Among the many fucked-up things our homophobic culture does to queer people, there’s this: it makes us think that we have to be absolutely, positively, one hundred percent certain before we come out. Because we’re so convinced that coming out has the potential to ruin our lives and derail our relationships, it’s not a step that we want to take if there’s any possibility we might be wrong. And there are so many messages telling us to doubt ourselves — telling us that we’re just confused, that we’re going through a phase, that we’ve been single too long, that therapy can fix us — that it’s terribly easy to convince ourselves we might be wrong.

Most of the time? We’re not wrong. But that’s not even the main thing. The main thing is, even if you are wrong, you deserve the opportunity to figure that out the only way you really can: through experience. This is rough, because it’s hard to get laid if you’re not out. If you think you’re gay, you’re probably gay, but you’re definitely going to need to date some girls — not to “figure it out,” but to quiet the voice in your head that tells you not to trust what you already know. Of course, it’s possible that your “real” sexuality is something more complicated than just gay or straight, but there’s nothing wrong with refining your definition as you go along, based on what you like and don’t like in practice.

Bear in mind that you can come out to women you want to date without coming out to everyone you’ve ever met. If you’re nervous about revealing your possibly-fluid orientation before you’ve had a chance to test-drive it, go to a gay bar (or roller derby meet or poetry slam) and introduce yourself to someone you think is pretty. You may have to repeat this step a few times before it leads to dinner and a movie, and a few more times before it leads to anything horizontal, but don’t rush things — and don’t pressure yourself to pick a label before you’re ready. What you do matters way more than what you call yourself, so just focus on doing what makes you happy (i.e. probably girls).

I am desperately in need of some queer advice. There is a friend that I am crushing massively on. She is currently living with her girlfriend of the past couple years, but things aren’t going that well between them (mostly because the girlfriend is controlling and jealous and just not very nice). From our conversations about their relationship and her dissatisfaction with their sex life, I am fairly certain that their relationship has run its course, but my friend feels trapped because they are living together and breaking up means she would have to return to living with her religious, homophobic parents.

Her girlfriend will be studying abroad over the summer, so my friend is going to have to move back in with her parents anyways, as she can’t afford their place on her own. So I think that it may be the end of their relationship, or at least time for a temporary break/seeing other people. Is there a way I can ask that without sounding like I am waiting to swoop in as soon as her girlfriend is off American soil? Also, does it make me a bad person that I want to do that?

We never really hang out alone (I don’t pursue it because I will just want to make out with her the whole time) but she keeps telling me that when her girlfriend is gone she wants to hang out all the time. I think there is definitely some mutual attraction, but I don’t know how much of it is just her being a really nice person and maybe having a friend crush on me? She always tells me how pretty and funny I am and how much she likes spending time with me. Also, there is this weird awkwardness because I don’t think she knows for sure that I am queer. I mean I talk about ladies I find attractive, and she knows I’m involved in feminism and queer politics, but I’ve never been like “I love boobs and boys are gross” so maybe she thinks I’m just a feminist and an ally? She’s asked about my relationship history, of which there is none, so it’s not like I can talk about all my ex-girlfriends. I think she suspects I am queer, but doesn’t ask outright because forcing someone to out themselves is a shitty thing to do. And now I am in this weird situation where I’ve unintentionally been lying by omission our whole friendship, and now I don’t know how to out myself to her without just randomly being like “hey, you know how you’re gay? Me too!”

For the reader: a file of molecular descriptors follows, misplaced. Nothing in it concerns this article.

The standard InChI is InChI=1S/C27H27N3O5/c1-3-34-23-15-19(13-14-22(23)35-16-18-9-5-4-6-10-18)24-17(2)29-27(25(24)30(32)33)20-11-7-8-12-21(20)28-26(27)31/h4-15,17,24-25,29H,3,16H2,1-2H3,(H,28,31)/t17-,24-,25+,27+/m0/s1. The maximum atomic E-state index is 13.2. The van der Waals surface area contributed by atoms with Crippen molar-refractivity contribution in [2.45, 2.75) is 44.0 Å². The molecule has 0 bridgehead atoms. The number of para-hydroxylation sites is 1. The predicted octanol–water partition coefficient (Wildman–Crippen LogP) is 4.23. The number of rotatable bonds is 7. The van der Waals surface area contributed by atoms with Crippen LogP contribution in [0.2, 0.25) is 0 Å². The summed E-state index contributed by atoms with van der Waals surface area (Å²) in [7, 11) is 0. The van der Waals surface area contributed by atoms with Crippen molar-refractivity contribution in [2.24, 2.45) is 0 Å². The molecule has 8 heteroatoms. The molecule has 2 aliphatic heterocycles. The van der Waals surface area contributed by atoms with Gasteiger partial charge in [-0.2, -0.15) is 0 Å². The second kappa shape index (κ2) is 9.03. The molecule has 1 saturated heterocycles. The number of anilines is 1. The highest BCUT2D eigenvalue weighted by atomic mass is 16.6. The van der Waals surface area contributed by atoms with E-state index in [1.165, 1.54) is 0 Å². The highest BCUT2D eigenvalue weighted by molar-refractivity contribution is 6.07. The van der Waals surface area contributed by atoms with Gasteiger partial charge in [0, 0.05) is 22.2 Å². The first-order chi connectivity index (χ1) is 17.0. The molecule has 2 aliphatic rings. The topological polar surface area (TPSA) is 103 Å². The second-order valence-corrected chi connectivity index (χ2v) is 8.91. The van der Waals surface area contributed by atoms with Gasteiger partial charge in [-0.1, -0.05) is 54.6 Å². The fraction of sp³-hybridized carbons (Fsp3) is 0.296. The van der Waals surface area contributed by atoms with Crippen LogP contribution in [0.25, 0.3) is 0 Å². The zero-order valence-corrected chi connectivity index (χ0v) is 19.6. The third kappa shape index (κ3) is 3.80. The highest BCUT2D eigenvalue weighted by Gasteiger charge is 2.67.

Have I ruined any chance of a romantic relationship (or even a normal friendship) with this woman by being incredibly awkward? How do I come out to her after all this time? Would I be a huge jerk if I told her her girlfriend is not good enough for her and does she maybe want to make out with me instead?

Unfortunately, the answer to that last question is “probably, yeah.” There’s just no way to make a move on someone who’s taken without coming across as kind of a creeper. Mostly because when you make a move on someone who’s taken, you’re being a creeper. Relationships are complicated and it’s impossible to know all the reasons that make two people want to be together; when you roll up like “Ditch that girl, I’m better than her,” you turn it into a competition where the objectively best/smartest/prettiest deserves to win. That’s not how it works, and the girl you like is not a giant teddy bear at a carnival.

If she’s unhappy in her current relationship, it’s her job to overcome the obstacles to ending it, and it’s your job as her friend to support her — without making your support contingent upon her promising to put her tongue in your mouth as soon as she’s single. It sounds like you may be right that her girlfriend has an expiration date; if that’s the case, though, she will probably need some time post-breakup to decompress and be single and figure out what she wants next. She’s going to have a hard time doing that if you’re hanging over her shoulder going “Do you want to date me yet? How about now? How about now?” Also, you’re going to drive yourself crazy if all you do is sit around waiting for the opportune moment to pounce on her.

So I think, right now — for the sake of your friendship and your sanity — the best thing you can do is try to move on. As a bonus, this gives you an opportunity to come out to your friend if she’s not already certain you’re queer. Go to her and say, “I’m thinking I want to try and find a girlfriend. Do you know any cute single dykes you can set me up with?” If, sometime in the near future, she’s single and decides she wants to climb you like a tree, she knows how she can get in touch with you. But don’t spend the rest of the summer waiting for that to happen. The best way to get over her is to find someone new to occupy your thoughts.

Previously: Recreational Flirting and Other People’s LDRs

Lindsay King-Miller is also on Twitter. Do you have a question for her?